Today, the risen Christ is inviting me to move from the fears of our present situation to the joy of transformation. I pray for the grace to be transformed by God as I journey towards the new Jerusalem. I sing joyfully “Rejoice in the Lord always, and again I say rejoice,” (Phil 4:4) as I mull over the fact that, as Richard Rohr says, “the joy that the world cannot give, always comes as a gift to those who wait for it, expect it, and make room for it inside themselves.”

Viola Athaide is a student in the Windows of Theology program at Regis College, Toronto. She currently teaches Scripture at her local parish church.

  • Peter Monty
    Posted at 09:36h, 12 June Reply

    Viola, thank you for sharing some profound insights & experiences.

  • Tonis
    Posted at 09:46h, 12 June Reply

    Thank you Viola for sharing your thoughts, joy is where the heart is

    “Rejoice in the Lord always, and again I say rejoice,”

  • Lorraine Majcen
    Posted at 10:30h, 12 June Reply

    Thank you Viola! I needed to be reminded, that joy is a fruit of gratitude, which is something we can tap into, during the changed times, that we are experiencing. It’s the simple things that can bring us great joy, if we are in tune to it. I am also reminded of St Paul singing inspite of being imprisoned. That to me, is truly the joy of the Lord. Great food for thought Viola.

  • Linda Rego
    Posted at 11:14h, 12 June Reply

    There is wisdom and JOY in these words Viola. Thank you once again for sharing your Joy!

  • Dileep Athaide
    Posted at 14:29h, 12 June Reply

    Thanks Viola! Such a rich reflection, that simply reading it filled me with Joy! In even our most casual discernments, the sensing of Joy tells us that we are on the right track, seeking the Truth and freely aligning our will with God’s will for us.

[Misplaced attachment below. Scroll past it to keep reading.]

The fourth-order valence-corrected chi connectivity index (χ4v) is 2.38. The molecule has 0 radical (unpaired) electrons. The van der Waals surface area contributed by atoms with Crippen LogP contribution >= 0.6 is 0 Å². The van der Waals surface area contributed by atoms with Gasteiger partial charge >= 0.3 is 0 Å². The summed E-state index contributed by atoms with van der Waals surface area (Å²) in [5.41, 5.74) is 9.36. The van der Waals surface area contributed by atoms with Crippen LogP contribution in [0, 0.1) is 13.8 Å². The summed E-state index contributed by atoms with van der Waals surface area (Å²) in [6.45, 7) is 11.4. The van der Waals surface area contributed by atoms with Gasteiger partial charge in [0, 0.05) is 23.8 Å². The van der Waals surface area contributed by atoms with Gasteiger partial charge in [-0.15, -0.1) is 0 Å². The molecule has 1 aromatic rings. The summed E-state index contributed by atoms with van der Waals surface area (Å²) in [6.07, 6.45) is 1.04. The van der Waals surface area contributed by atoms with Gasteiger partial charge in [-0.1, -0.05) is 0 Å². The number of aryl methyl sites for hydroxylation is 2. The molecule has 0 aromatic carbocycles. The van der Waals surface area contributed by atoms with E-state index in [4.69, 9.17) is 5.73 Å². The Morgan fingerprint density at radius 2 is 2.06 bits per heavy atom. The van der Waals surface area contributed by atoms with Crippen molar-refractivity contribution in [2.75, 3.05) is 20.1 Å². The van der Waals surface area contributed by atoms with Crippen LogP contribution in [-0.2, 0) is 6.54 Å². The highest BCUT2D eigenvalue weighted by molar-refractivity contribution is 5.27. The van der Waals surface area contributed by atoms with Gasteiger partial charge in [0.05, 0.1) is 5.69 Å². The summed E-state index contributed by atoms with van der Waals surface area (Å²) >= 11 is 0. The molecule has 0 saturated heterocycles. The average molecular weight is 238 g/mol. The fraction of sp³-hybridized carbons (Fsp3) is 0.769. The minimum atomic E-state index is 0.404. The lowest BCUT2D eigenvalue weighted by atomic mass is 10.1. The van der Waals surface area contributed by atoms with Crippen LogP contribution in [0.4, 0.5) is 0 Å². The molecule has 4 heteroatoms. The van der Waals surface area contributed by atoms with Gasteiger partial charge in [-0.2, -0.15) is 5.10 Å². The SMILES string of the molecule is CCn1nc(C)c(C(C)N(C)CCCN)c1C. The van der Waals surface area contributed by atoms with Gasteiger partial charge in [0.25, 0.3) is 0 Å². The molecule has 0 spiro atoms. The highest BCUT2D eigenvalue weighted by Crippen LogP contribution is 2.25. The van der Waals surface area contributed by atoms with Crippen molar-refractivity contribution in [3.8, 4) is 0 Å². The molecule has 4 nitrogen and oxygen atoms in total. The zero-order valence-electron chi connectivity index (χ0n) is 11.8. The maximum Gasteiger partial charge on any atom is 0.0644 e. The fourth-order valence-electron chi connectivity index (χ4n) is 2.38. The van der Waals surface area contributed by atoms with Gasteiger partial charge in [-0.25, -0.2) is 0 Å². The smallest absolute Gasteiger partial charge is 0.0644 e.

• Shirley McLean, CLC member
    Posted at 17:48h, 12 June Reply

    Thanks Viola for the beautiful article. My husband and I visited that Chapel of Holy Cross in Sedona! We came across it by accident and decided to visit it! How gratifying it was….peaceful and playful. One of the highlights of our trip to Arizona. Blessings!

  • Rita Coutinho
    Posted at 20:39h, 12 June Reply

    Thanks for sharing your article on Joy, Viola. You have expressed beautifully many instances when you found joy in your heart. I know we don’t need external situations to bring us joy, it can be found deep in our hearts in the knowledge that we are God’s children and that He loves us in spite of our frailties. I’m reminded of a poem which states, “Stone walls do not a prison make, nor iron bars a cage”. Nelson Mandella must have realized that during the years of his incarceration in prison.

  • Peggy Spencer
    Posted at 06:19h, 13 June Reply

    A beautiful reflection on true joy. May this beautiful experience remain with you always.

  • Doreen Pinto
    Posted at 08:40h, 13 June Reply

    Thanks Viola. Words can’t express how beautifully you have expressed the JOY OF THE LORD to us all.
    God Bless

  • Lorella D'Cruz
    Posted at 10:06h, 13 June Reply

    Thank you, Viola, for illustrating how joy has the potential to overcome negativity – especially relevant in these Corona-afflicted days. May the joy of the Lord reign in our hearts in both good times and bad.

  • Sylvia Lee
    Posted at 13:43h, 13 June Reply

    Thank you for sharing your “joy”. Both joy and peace are inside job with Christ within our hearts. Wishing you joy and peace in your heart always ❣

  • Ana Maria Rodriguez
    Posted at 18:59h, 16 June Reply

    Relationship-joy -an inside unique job – a voice from the inside – HI S VOICE – in us. An intimate virtue- fruit from the spirit. Let’s make a room in our soul , for this voice to be a joy in us……
    God Bless this talent you have viola to make us form part of your reflections … thanks for sharing

  • Rosa Scarpino
    Posted at 10:08h, 17 June Reply

    Thank you Viola for the beautiful reflection and for showing us that our Joy come from the Lord, not from the world and he will show us, when we beat expect it, that he is close to us. May the Joy of the Lord that is in your heart spill over to others, as you are doing already with these beautiful words and poems. May God continue to bless you and your Family. Rosa Scarpino

  • Mike Paoli
    Posted at 19:37h, 17 June Reply

    A beautiful testimony to the virtue of joy – thank you, Viola. My morning devotions include this personal prayer inspired by the NAB language of Romans 15:30: “I ask my departed family and dear friends, and the angels that watch over me, by our Lord Jesus Christ and the love of the Spirit, to pray to God on my behalf, that, God willing, I may proceed through my day with joy and be refreshed in spirit.” Thanks again for giving us your inspiring words. God bless!